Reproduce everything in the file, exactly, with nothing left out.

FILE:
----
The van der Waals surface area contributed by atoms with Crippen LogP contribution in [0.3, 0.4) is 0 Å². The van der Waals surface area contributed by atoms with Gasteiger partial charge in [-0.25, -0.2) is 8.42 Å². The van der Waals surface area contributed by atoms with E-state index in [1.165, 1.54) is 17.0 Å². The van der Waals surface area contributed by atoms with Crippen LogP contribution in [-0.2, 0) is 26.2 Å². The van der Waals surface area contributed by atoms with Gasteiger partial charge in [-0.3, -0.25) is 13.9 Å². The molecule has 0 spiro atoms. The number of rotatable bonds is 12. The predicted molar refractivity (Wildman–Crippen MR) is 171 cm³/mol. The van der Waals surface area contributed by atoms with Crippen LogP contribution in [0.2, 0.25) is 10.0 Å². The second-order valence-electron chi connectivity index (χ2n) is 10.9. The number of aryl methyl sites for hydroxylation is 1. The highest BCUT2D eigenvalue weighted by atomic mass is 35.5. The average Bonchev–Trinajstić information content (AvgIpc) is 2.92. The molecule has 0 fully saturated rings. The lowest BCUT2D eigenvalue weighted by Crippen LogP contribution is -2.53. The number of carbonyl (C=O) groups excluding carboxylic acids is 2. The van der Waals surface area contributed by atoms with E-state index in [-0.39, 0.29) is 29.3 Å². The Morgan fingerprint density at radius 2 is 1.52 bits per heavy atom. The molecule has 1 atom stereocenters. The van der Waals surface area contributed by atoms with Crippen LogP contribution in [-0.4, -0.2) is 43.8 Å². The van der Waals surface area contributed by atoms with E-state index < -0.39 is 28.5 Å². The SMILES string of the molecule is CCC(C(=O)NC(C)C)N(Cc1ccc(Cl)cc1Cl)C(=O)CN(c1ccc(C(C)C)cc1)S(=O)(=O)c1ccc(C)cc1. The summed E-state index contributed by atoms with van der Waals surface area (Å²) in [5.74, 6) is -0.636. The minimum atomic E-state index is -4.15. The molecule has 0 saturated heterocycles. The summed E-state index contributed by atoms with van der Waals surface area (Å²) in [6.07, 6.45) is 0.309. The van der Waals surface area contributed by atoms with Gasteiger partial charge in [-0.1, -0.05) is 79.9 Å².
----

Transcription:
The van der Waals surface area contributed by atoms with Crippen LogP contribution in [0.3, 0.4) is 0 Å². The van der Waals surface area contributed by atoms with Gasteiger partial charge in [-0.25, -0.2) is 8.42 Å². The van der Waals surface area contributed by atoms with E-state index in [1.165, 1.54) is 17.0 Å². The van der Waals surface area contributed by atoms with Crippen LogP contribution in [-0.2, 0) is 26.2 Å². The van der Waals surface area contributed by atoms with Gasteiger partial charge in [-0.3, -0.25) is 13.9 Å². The molecule has 0 spiro atoms. The number of rotatable bonds is 12. The predicted molar refractivity (Wildman–Crippen MR) is 171 cm³/mol. The van der Waals surface area contributed by atoms with Crippen LogP contribution in [0.2, 0.25) is 10.0 Å². The second-order valence-electron chi connectivity index (χ2n) is 10.9. The number of aryl methyl sites for hydroxylation is 1. The highest BCUT2D eigenvalue weighted by atomic mass is 35.5. The average Bonchev–Trinajstić information content (AvgIpc) is 2.92. The molecule has 0 fully saturated rings. The lowest BCUT2D eigenvalue weighted by Crippen LogP contribution is -2.53. The number of carbonyl (C=O) groups excluding carboxylic acids is 2. The van der Waals surface area contributed by atoms with E-state index in [-0.39, 0.29) is 29.3 Å². The Morgan fingerprint density at radius 2 is 1.52 bits per heavy atom. The molecule has 1 atom stereocenters. The van der Waals surface area contributed by atoms with Crippen LogP contribution in [-0.4, -0.2) is 43.8 Å². The van der Waals surface area contributed by atoms with E-state index < -0.39 is 28.5 Å². The SMILES string of the molecule is CCC(C(=O)NC(C)C)N(Cc1ccc(Cl)cc1Cl)C(=O)CN(c1ccc(C(C)C)cc1)S(=O)(=O)c1ccc(C)cc1. The summed E-state index contributed by atoms with van der Waals surface area (Å²) in [5.74, 6) is -0.636. The minimum atomic E-state index is -4.15. The molecule has 0 saturated heterocycles. The summed E-state index contributed by atoms with van der Waals surface area (Å²) in [6.07, 6.45) is 0.309. The van der Waals surface area contributed by atoms with Gasteiger partial charge in [-0.1, -0.05) is 79.9 Å².